– Sarah Westwood and Zachary Cohen
Warren on female electability
During an exchange about electability and whether a woman can win the presidency, Warren compared the political careers of the men on the debate stage with the women.
“Can a woman beat Donald Trump?” Warren said. “Look at the men on this stage. Collectively, they have lost ten elections. The only people on this stage who have won every single election that they’ve been in are the women. Amy and me.”
Facts First: Warren has the facts right. She and Klobuchar are undefeated, and their male opponents have lost a total of 10 elections during their political careers. But Warren’s talking point ignores the fact that Sanders, Biden and Buttigieg have also prevailed in more than two dozen elections since 1970.
It’s true that Warren and Klobuchar have won all their races. The statistics are more impressive for Klobuchar — she’s been in politics since 1998, while Warren has only competed in two races since 2012.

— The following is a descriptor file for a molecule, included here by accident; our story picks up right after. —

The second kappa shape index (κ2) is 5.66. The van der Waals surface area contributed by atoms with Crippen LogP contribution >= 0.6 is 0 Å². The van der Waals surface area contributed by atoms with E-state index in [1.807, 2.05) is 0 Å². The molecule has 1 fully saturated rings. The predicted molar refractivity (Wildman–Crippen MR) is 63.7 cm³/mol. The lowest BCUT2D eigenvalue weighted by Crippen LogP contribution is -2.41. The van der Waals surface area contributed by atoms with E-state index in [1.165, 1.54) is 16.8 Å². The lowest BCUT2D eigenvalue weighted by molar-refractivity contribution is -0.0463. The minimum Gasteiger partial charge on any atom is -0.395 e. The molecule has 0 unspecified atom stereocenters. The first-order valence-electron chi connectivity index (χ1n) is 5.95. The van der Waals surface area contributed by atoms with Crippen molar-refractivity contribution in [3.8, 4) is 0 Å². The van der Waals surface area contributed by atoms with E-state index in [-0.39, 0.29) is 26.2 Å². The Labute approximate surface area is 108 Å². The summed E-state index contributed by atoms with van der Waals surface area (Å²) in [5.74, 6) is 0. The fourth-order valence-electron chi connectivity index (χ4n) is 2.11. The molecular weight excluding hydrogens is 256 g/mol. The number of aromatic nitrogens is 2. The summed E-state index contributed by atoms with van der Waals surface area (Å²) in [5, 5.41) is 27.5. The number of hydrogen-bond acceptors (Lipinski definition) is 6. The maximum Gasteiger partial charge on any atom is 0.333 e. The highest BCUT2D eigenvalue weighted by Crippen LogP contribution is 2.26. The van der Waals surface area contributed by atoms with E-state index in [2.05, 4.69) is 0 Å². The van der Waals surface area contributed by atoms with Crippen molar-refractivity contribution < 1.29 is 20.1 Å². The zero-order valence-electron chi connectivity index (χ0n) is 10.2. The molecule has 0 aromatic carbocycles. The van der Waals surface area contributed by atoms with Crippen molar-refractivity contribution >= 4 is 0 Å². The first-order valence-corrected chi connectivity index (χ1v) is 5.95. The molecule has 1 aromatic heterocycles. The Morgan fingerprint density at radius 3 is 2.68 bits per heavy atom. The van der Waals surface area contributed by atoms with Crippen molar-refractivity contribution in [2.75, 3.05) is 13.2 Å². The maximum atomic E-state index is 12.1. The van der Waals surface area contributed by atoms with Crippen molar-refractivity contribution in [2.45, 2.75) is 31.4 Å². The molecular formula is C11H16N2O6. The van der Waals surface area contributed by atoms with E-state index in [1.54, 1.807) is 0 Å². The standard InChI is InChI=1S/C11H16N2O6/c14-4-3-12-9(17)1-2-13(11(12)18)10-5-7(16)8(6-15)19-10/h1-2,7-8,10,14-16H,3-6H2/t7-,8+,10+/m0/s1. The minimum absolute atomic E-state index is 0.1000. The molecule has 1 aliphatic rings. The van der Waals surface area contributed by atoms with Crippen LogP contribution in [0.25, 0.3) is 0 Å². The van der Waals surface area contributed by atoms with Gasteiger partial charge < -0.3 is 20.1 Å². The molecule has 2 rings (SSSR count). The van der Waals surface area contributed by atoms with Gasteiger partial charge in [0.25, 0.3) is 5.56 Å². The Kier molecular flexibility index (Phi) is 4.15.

During the 1970s and 1980s, Sanders waged several third-party and independent campaigns for governor and for US Senate. He also lost the Democratic presidential primary to Hillary Clinton in 2016. But in addition to these losses, Sanders has won more than a dozen political campaigns, including successful campaign for mayor of Burlington, Vermont, and representing the state in the US House and Senate.
Biden waged two unsuccessful presidential campaigns in 1988 and 2008. But he also had a successful career in the Senate — winning elections 7 times starting in 1972 — and two victorious national campaigns alongside Barack Obama in 2008 and 2012.
Some of these campaigns were waged before Buttigieg was born. During his political career, he won two campaigns for mayor of South Bend, Indiana, and lost a statewide race for treasurer of Indiana in 2010.